THE CORDS OF VANITY by Miles Tripp

THE CORDS OF VANITY

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KIRKUS REVIEW

London's private investigator John Samson (A Charmed Death, etc.) has taken on a strange new client--Mrs. Huntingdon-Winstanley--aging, ailing, vain, rich, imperious, and afraid of the influence their recently acquired valet-chauffeur, Robert Mansour, is exercising on her handsome, well-preserved husband, Simon. Simon and Mansour's frequent visits together to France (Mrs. H.-W. never leaves their lush apartment)--supposedly to look for additions to Simon's collection of French literature--have frightened and mystified the old lady, and she wants Samson to follow them and find out what's really going on. His uneasiness about the case increases when he discovers that the p.i. who preceded him was killed in a suspicious car accident; when his own office is torched; and when he's attacked one night in a dark alley. His quarry, once in France, proves resourceful and wily, but Samson manages to get glimpses of a homosexual network tied into out-of-the way clinics for cosmetic surgery, with some hush-hush political overtones. He must also struggle with layers of deceit from his client--until the last one is bared. Clever plotting, slightly undermined by some cloudy gaps; an ambience of exotic menace; and the author's economical, no-nonsense writing style make for an offbeat, steadily absorbing adventure.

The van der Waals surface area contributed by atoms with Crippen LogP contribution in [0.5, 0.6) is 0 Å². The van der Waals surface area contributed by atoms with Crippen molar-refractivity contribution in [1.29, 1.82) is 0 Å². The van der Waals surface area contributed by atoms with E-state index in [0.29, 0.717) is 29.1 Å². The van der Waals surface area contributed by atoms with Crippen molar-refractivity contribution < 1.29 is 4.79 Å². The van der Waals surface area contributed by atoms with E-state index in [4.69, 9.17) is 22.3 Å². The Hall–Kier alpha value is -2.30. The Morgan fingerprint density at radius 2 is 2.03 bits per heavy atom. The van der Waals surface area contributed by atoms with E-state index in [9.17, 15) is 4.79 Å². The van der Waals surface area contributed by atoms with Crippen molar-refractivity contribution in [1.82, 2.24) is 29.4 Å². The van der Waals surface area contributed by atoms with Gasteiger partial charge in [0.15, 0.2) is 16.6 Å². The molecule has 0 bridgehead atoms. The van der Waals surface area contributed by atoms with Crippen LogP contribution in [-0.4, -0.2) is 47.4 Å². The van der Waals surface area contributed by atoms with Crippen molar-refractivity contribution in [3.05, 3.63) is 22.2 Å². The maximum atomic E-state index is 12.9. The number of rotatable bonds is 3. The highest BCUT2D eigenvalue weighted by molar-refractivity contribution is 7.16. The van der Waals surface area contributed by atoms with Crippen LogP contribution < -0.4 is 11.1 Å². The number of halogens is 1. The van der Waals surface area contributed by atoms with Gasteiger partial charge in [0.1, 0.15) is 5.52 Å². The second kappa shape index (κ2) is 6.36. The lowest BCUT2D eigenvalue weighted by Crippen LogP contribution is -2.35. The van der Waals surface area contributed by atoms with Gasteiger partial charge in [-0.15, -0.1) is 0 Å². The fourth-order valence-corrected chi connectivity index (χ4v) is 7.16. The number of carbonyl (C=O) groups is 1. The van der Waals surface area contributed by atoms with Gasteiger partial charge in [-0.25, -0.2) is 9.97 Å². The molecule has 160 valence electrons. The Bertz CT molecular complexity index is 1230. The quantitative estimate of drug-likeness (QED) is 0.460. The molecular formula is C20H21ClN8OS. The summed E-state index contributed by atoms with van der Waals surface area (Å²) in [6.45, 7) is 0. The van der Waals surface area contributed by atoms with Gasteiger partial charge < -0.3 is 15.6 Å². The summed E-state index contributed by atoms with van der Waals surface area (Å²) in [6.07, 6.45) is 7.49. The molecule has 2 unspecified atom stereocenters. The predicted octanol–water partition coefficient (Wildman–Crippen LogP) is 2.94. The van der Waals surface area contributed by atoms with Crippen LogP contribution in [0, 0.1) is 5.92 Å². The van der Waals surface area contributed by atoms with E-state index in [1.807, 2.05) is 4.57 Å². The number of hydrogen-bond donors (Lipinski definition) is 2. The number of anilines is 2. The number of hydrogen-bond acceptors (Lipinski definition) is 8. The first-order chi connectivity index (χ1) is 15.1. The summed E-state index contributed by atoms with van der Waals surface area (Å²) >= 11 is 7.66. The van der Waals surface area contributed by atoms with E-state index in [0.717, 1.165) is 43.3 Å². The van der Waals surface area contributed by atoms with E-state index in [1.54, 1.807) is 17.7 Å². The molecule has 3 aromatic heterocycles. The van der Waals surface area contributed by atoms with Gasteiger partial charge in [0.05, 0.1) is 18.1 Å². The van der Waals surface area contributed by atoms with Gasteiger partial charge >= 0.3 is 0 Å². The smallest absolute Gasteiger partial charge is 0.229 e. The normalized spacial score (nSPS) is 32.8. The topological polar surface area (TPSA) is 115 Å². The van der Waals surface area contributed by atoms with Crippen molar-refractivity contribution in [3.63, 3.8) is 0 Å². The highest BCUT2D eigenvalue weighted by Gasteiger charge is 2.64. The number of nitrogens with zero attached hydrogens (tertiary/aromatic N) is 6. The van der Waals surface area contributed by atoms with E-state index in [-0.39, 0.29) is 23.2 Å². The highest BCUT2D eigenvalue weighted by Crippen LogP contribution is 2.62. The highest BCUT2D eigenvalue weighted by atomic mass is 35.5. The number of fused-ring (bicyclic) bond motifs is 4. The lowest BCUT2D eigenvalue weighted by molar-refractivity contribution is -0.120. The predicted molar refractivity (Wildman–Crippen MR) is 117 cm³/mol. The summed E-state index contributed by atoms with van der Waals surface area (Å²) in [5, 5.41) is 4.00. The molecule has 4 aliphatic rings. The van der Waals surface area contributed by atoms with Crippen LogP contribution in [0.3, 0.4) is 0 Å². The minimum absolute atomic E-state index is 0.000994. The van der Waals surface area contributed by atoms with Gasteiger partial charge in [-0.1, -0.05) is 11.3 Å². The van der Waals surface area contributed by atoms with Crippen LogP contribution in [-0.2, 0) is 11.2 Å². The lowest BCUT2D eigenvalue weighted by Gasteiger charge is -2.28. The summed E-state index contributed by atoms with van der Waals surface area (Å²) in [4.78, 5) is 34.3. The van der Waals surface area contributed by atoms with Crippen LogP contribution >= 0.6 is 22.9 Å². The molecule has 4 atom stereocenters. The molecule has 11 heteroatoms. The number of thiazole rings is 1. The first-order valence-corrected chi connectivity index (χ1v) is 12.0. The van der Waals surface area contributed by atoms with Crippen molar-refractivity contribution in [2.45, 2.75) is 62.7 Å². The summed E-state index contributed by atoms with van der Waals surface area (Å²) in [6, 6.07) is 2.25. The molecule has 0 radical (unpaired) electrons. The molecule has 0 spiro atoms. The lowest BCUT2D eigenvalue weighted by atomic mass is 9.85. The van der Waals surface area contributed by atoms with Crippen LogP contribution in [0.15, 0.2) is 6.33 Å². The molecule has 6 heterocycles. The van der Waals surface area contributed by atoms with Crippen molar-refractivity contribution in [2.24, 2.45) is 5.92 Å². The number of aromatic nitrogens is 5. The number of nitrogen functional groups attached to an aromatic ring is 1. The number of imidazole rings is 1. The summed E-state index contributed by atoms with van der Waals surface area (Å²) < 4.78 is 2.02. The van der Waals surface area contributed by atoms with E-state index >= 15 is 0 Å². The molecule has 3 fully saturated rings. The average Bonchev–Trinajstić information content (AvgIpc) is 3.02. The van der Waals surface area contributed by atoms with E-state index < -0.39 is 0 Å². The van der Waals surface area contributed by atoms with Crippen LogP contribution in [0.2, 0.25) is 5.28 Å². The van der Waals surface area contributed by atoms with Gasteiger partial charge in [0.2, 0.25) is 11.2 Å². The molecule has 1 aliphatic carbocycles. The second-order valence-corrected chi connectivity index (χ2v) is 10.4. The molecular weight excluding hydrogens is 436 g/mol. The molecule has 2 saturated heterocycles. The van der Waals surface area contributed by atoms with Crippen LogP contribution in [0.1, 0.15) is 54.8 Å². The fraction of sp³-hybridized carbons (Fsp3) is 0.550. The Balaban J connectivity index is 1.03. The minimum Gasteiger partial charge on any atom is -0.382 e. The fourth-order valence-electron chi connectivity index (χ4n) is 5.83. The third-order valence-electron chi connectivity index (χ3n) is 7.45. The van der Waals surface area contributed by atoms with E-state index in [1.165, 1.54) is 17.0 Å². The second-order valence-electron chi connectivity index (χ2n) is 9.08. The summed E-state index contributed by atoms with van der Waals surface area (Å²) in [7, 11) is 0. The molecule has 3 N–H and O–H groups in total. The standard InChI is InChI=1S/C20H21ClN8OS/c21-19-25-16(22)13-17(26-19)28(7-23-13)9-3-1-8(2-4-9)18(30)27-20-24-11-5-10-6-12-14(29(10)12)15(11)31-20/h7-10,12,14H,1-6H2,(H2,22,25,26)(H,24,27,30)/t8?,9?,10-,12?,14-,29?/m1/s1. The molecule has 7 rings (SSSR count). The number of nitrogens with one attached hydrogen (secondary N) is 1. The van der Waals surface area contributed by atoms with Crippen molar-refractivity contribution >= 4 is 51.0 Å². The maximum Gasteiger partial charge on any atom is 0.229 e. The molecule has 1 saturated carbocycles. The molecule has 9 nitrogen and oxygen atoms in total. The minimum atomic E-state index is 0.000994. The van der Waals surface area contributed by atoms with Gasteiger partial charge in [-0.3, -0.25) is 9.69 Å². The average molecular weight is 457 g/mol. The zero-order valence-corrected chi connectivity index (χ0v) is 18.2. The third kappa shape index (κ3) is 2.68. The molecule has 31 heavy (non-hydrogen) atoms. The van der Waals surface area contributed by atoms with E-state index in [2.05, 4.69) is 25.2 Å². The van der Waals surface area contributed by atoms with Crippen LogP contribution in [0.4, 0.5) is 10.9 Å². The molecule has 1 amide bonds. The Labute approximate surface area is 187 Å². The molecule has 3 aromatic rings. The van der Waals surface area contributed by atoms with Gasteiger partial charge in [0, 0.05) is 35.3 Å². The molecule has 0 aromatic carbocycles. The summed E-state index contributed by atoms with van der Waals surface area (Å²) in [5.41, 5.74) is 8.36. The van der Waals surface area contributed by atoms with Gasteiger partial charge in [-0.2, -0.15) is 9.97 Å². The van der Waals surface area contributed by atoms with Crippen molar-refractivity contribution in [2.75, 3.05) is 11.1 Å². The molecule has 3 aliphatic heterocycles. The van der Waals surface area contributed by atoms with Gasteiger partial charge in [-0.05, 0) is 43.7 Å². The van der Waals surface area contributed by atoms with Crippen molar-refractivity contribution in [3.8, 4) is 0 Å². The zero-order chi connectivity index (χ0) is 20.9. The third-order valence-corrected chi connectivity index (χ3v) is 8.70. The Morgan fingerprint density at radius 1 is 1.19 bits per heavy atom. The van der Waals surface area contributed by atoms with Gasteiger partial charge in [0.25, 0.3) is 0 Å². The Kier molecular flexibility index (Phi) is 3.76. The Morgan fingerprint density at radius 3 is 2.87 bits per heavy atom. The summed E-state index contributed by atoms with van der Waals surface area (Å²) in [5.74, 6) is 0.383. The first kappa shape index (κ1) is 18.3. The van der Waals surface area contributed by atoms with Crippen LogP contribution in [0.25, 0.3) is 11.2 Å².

Pub Date: May 9th, 1990
Publisher: St. Martin's